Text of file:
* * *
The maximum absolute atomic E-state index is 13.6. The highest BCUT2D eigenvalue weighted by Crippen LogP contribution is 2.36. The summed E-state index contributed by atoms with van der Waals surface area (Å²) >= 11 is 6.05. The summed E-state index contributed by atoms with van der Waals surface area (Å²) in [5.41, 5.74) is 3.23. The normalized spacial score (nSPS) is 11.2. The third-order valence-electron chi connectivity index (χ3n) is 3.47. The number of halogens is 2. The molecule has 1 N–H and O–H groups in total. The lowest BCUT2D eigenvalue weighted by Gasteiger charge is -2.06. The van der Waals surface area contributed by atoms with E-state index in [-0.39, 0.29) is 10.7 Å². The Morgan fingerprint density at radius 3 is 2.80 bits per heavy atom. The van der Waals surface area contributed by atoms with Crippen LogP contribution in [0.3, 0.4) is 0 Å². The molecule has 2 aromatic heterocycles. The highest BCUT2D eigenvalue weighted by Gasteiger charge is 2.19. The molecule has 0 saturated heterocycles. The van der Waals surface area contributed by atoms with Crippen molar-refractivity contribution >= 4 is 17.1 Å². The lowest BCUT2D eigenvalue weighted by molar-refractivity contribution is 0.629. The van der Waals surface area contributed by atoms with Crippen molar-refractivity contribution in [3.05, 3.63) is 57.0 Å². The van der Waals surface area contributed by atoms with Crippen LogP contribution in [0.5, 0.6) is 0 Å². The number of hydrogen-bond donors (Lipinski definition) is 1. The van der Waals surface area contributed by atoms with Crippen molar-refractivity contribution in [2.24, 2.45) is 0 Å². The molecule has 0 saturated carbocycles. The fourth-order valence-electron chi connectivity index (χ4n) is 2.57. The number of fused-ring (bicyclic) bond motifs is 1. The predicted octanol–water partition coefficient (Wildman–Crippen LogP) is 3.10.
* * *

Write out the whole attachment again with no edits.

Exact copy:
The maximum absolute atomic E-state index is 13.6. The highest BCUT2D eigenvalue weighted by Crippen LogP contribution is 2.36. The summed E-state index contributed by atoms with van der Waals surface area (Å²) >= 11 is 6.05. The summed E-state index contributed by atoms with van der Waals surface area (Å²) in [5.41, 5.74) is 3.23. The normalized spacial score (nSPS) is 11.2. The third-order valence-electron chi connectivity index (χ3n) is 3.47. The number of halogens is 2. The molecule has 1 N–H and O–H groups in total. The lowest BCUT2D eigenvalue weighted by Gasteiger charge is -2.06. The van der Waals surface area contributed by atoms with E-state index in [-0.39, 0.29) is 10.7 Å². The Morgan fingerprint density at radius 3 is 2.80 bits per heavy atom. The van der Waals surface area contributed by atoms with Crippen LogP contribution in [0.3, 0.4) is 0 Å². The molecule has 2 aromatic heterocycles. The highest BCUT2D eigenvalue weighted by Gasteiger charge is 2.19. The molecule has 0 saturated heterocycles. The van der Waals surface area contributed by atoms with Crippen molar-refractivity contribution >= 4 is 17.1 Å². The lowest BCUT2D eigenvalue weighted by molar-refractivity contribution is 0.629. The van der Waals surface area contributed by atoms with Crippen molar-refractivity contribution in [3.05, 3.63) is 57.0 Å². The van der Waals surface area contributed by atoms with Crippen LogP contribution in [0.5, 0.6) is 0 Å². The number of hydrogen-bond donors (Lipinski definition) is 1. The van der Waals surface area contributed by atoms with Crippen molar-refractivity contribution in [2.24, 2.45) is 0 Å². The molecule has 0 saturated carbocycles. The fourth-order valence-electron chi connectivity index (χ4n) is 2.57. The number of fused-ring (bicyclic) bond motifs is 1. The predicted octanol–water partition coefficient (Wildman–Crippen LogP) is 3.10.